Student feels ‘shock’ of fencing problem

Jenny Rohl/The News A student, who chose to remain anonymous, was electrically shocked by the fence at the Bill Purcell Tennis Courts.

 

Jenny Rohl/The News A student, who chose to remain anonymous, was electrically shocked by the fence at the Bill Purcell Tennis Courts.

Jenny Rohl/The News
A student, who chose to remain anonymous, was electrically shocked by the fence at the Bill Purcell Tennis Courts.

The recent shut off of the lights surrounding the tennis courts by Regents Residential College has become a necessity for student safety.

On Feb. 20, a student who requested to omit his name, was playing tennis and was shocked by the fence after reaching to pick up his tennis ball.

The student was told by Facilities Management that parts of the fence became electric due to deteriorating wiring of the lights surrounding it.

The wiring deteriorated over the years and came in contact with the fence, causing it to conduct the energy powered to the lights and create a line of flux, which shocked the student.

The student who suffered the shock said it was enough to numb his arm for an hour and compared the shock to a strong jolt that felt like he was being tazed, but suffered no other injuries.

He said he noticed nothing about the lights or the fence before playing tennis and contacted Facilities Management after the event, which led to the lights surrounding the fence to be turned off.

There is no longer powered lighting for the tennis courts and there will not be until Facilities Management resolves the wiring problem.

Kim Oatman, chief officer of Facilities Management, said they are working on a plan to fix the wiring and the fence is no longer electric since the lights are not energized.

“It’s totally safe right now,” Oatman said. “But the downside is that we can’t turn the lights on.”

However, this problem has occurred before, about three years ago, and Facilities Management said they need to assess the problem fully before deciding on what steps to take.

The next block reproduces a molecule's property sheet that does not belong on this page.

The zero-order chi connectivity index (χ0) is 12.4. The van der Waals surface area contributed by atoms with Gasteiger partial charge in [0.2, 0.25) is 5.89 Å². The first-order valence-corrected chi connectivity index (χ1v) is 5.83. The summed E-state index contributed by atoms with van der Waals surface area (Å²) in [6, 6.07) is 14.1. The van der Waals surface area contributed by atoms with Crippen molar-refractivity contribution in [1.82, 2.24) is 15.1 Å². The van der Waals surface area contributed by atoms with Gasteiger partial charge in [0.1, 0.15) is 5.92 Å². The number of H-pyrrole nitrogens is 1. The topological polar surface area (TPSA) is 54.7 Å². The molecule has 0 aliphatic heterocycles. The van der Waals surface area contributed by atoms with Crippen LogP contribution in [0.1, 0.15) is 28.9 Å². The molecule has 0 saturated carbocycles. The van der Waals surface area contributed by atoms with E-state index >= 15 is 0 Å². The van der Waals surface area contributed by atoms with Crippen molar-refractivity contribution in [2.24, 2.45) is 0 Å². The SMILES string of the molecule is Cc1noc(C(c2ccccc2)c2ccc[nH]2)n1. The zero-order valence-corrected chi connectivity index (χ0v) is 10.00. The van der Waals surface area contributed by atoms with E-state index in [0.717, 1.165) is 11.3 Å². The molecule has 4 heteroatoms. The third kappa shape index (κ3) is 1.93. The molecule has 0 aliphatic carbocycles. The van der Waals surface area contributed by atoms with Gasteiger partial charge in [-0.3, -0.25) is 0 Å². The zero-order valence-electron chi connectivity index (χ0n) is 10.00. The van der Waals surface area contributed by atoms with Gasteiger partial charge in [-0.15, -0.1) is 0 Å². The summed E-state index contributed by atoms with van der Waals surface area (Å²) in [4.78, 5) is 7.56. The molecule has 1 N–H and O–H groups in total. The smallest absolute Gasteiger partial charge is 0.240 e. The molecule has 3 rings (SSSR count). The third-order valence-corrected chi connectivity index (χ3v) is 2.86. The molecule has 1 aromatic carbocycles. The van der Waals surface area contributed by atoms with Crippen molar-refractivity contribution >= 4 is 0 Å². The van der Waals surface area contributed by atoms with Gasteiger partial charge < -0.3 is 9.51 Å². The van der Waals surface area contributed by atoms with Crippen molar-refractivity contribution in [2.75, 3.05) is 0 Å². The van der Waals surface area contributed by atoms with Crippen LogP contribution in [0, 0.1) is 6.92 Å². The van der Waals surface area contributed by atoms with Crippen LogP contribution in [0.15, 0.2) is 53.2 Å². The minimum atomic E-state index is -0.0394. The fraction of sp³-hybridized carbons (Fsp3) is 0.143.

At the time, Facilities Management solved the wiring problem, but since the issue reoccured, Oatman said the lighting as a whole needs to be reevaluated.

“We tested everything out then and it was good,” he said. “It lasted three years, but in another place the wire went bad again. So, I decided we need to shut it down so we can get new wiring.”

Eventually, new wiring will ensure that the fence is no longer dangerous and the lighting will be able to be functional, but the timeline for rewiring is not yet clear.

Because of the recent budget cuts, Facilities Management is unsure of what funding they have for the repairs and there are additional problems, which need to be resolved on campus first.

“We’ve got to come up with the money first, and it’s a tough time with the budget, but we’re working on that,” Oatman said. “But there are quite a few other things that take a higher priority, so I can’t say a time right now of when it will be done.”

The current price tag on repairs is unknown and could be expensive if the lighting fixtures show deterioration along with the wiring.

While Facilities Management cannot fix the lighting and wiring now, Oatman said they intend to complete it as soon as they can.

The lighting problem may be on its way to being fixed, but for now students who live in Regents and White and who play tennis are left without the extra lighting.

Landon Gibbs, sophomore from Washington Court House, Ohio, said the lack of lighting makes that side of campus much darker and could make it more dangerous for students.

“It’s very dark, there isn’t much other light,” Gibbs said. “It could potentially be more dangerous. Students should just be smart about being out alone when it’s dark.”

Gibbs, who lives in White, also plays tennis at the courts, and has gone more as the weather has gotten nicer.

He said the lack of lighting will affect those who want to play.

“It definitely affects the players,” he said. “They can’t stay out as long as they could before.”